I had a colleague when I was doing my internship. He was brought up in Chennai although originally from Rajasthan. He could speak bits and pieces of Tamil only. Our internship days used to have a lot of travel within (and outside) the city to our client’s offices. So, whenever we had to travel anywhere within the city, this fellow would know the route only from our institute at Nungambakkam. Our office was at Teynampet. So, imagine we had to travel to Adyar from Teynampet, he would first direct us to go to Nungambakkam and then from there would tell us the route to Adyar. And, believe me, he would do the same every time.
Why this story now, you ask. Well.. We are almost the same too. We touch Madras every time we travel somewhere. So, our Tirupati travel this time too had Madras as the via point. Of course, we have tons of stories from the place, so what if it was a only via point! Like, some wise person said, ‘Chennai is city; Madras is an emotion!’
The husband, as soon as we decided to go to Madras was determined to have the famous 2nd Beach Lane Burmese Atho noodles. So, as soon as we went to Madras, we left our children in the care of in-laws and headed in the electric train to Beach. It has been ages since I traveled by the locals in Madras. Because it was evening peak hour time, the husband bought a first class ticket. I almost fell off my seat when I saw that a ticket from Kodambakkam to Beach costs forty-five bucks. I mean, where did all the six and eight rupees tickets go? I am definitely getting old. Scary!
Once, we got down at the Beach station, we began walking into Burma Bazaar. What? It was Burma day; for us, that is. Again, it was ages since I walked through this section of shops. Mobile phones, CDs, belts, foreign chocolates, dry fruits, cell phone covers, CD players, Television sets, toys, clothes.. you name it and you get it, there. Most of them made in China. We bought a few CDs, two cooling glasses for our kids which were so fickle that we were scared if they would last until we got back home, a Thomas train and some building blocks. You can take us out of our kids, but you can’t take the kids out of us. Sigh.
Finally, we stepped out of the bazaar and walked across Parrys Corner. Armenian Street, Linghi Chetty Street, Mannady street.. It brought back so many memories of going along with my mom to these places when she was posted there. The roads are cramped like no where else. There are streets designated for various items. For instance, Linghi Chetty Street has only hardware stores. Mannady street has mostly clothes and apparel stores. There are still some ancient British-built buildings which look like they might collapse anytime; and yet, there is business carried on there. Women are scantly seen in and around there. As I walked, people looked at me as if I was from another planet. I had to check myself if I was looking okay; many-a-time.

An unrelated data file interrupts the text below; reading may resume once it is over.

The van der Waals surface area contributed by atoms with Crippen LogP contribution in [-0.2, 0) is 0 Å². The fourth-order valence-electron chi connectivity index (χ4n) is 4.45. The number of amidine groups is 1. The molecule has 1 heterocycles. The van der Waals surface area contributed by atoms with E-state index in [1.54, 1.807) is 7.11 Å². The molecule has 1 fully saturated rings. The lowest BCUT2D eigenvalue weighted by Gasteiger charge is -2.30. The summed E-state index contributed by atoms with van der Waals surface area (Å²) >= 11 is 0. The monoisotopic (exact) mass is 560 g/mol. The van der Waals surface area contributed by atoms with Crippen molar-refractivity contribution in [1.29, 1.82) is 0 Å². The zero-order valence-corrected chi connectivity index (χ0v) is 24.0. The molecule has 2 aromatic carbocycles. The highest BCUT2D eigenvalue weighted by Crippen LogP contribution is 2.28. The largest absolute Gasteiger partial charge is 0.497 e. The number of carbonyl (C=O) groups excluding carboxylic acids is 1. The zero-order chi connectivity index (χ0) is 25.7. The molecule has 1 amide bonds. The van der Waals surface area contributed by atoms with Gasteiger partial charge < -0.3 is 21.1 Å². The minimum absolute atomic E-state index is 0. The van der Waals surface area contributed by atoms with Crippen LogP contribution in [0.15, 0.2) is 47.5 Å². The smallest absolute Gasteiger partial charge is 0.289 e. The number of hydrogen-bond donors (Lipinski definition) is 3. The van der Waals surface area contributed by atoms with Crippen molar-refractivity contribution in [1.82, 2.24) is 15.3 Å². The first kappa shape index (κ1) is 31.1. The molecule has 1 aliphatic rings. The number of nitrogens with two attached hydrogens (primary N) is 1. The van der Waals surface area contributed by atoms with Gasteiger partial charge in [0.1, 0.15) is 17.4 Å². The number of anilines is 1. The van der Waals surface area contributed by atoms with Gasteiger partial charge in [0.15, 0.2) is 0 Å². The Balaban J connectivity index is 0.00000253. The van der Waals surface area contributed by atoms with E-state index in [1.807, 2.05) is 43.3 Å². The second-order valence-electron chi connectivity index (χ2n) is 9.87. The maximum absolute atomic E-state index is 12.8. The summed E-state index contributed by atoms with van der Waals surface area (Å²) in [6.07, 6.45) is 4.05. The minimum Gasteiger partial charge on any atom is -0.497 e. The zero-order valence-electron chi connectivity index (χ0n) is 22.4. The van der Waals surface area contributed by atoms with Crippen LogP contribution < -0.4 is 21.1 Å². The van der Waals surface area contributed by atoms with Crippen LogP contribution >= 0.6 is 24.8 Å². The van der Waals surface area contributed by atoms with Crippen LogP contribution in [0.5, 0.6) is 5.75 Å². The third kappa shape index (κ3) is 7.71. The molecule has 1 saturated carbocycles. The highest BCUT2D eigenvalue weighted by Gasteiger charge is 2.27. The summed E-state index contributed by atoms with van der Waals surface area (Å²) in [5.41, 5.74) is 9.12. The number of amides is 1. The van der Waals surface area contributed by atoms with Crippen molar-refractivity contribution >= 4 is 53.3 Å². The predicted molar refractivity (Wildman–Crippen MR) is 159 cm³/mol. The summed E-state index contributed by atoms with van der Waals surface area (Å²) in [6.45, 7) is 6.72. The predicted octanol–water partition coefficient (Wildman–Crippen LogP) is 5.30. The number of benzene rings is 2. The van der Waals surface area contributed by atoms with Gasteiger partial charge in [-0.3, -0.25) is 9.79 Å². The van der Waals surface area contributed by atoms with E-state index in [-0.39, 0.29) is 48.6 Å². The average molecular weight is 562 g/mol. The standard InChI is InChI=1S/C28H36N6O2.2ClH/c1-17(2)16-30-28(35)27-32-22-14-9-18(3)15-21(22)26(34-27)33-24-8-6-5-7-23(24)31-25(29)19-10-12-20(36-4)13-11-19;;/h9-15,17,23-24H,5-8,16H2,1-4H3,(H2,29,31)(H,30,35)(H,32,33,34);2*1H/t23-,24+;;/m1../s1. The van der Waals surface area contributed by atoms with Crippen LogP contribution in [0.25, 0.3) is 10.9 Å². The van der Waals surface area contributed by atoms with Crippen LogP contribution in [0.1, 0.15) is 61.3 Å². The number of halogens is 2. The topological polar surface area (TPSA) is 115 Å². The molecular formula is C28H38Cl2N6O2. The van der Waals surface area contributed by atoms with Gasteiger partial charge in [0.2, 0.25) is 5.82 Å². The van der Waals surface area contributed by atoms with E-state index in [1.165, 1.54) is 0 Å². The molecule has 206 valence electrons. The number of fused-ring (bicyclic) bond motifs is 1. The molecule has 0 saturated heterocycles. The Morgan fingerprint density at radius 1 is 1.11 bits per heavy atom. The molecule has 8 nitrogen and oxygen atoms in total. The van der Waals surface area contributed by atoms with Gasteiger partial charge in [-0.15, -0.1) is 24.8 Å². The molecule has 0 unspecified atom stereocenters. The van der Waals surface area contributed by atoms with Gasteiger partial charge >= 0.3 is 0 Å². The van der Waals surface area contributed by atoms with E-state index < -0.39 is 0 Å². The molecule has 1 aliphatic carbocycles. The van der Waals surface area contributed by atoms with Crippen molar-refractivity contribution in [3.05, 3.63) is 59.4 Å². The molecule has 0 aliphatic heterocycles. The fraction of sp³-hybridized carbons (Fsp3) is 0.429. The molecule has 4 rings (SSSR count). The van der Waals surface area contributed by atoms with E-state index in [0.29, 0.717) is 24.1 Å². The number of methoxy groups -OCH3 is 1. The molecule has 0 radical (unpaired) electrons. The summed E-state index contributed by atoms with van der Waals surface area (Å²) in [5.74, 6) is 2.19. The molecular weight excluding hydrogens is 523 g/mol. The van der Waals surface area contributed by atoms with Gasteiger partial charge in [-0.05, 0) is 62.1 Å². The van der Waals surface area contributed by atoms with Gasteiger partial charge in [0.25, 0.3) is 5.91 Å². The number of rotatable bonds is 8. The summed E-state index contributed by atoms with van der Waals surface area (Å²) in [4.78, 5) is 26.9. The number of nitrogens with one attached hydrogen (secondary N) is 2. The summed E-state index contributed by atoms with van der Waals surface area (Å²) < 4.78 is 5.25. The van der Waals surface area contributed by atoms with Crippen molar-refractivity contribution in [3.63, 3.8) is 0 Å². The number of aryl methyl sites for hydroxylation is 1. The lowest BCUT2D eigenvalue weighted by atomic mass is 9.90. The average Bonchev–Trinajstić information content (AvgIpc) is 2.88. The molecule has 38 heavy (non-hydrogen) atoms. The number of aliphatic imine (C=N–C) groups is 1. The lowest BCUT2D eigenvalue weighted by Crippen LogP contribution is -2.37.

Finally, we reached our destination to savour our intended food; Burmese aatho noodles. We found a few roadside eat-outs selling the same food and stopped in front of one which looked okay. More importantly, there was a woman standing and eating there which made me stop in that particular place. We asked for one egg noodles and two masala boiled eggs. As we were digging into the hot and spicy noodles, we kept wondering how we missed this place growing up. May be, these shops had just sprung up, the husband reasoned. Once, we were done, the guy out there offered us a vazhai thandu soup. Again, no words to describe how it tasted. The husband was hell bent on having one more serving but I had to stop him ‘cos of the travel we had the next day. Sigh.
No tables; no chairs. All I can remember of the ambiance is the van standing with piping hot noodles and other food assortment, a few people like us standing and savouring the food, some others packing up the food and a couple of stray dogs roaming around on the road. But, this was one of the best foods I’ve ever tasted in my life. All for 60 bucks. The soup they served was complimentary, apparently. I’d love to go back to the place some time again. Food heaven!
So, what were the kids doing in Madras, you ask? Playing with the grand parents’ iPad. Going to the nearby park and digging into the sand. Having a full Cassatta each, despite my protests. Running behind crows. Scaring dogs. Being fed. Dressing up like for a marriage with pattu pavaadi and a dozen bangles on each hand. Getting mehendi done from paati and showing it off to all and sundry. Plucking the rose in the plant and insisting on keeping it on her head. Jumping on kollu-paati’s stomach. Playing hide and seek with mama. Sticking like a gum to thatha. Bathing with paati. Forgetting that there is a school back home, which need to be attended.
And, now we are back to square one pushing ourselves back to the grind. Who cares, anyway. Weekend is here already. Yay!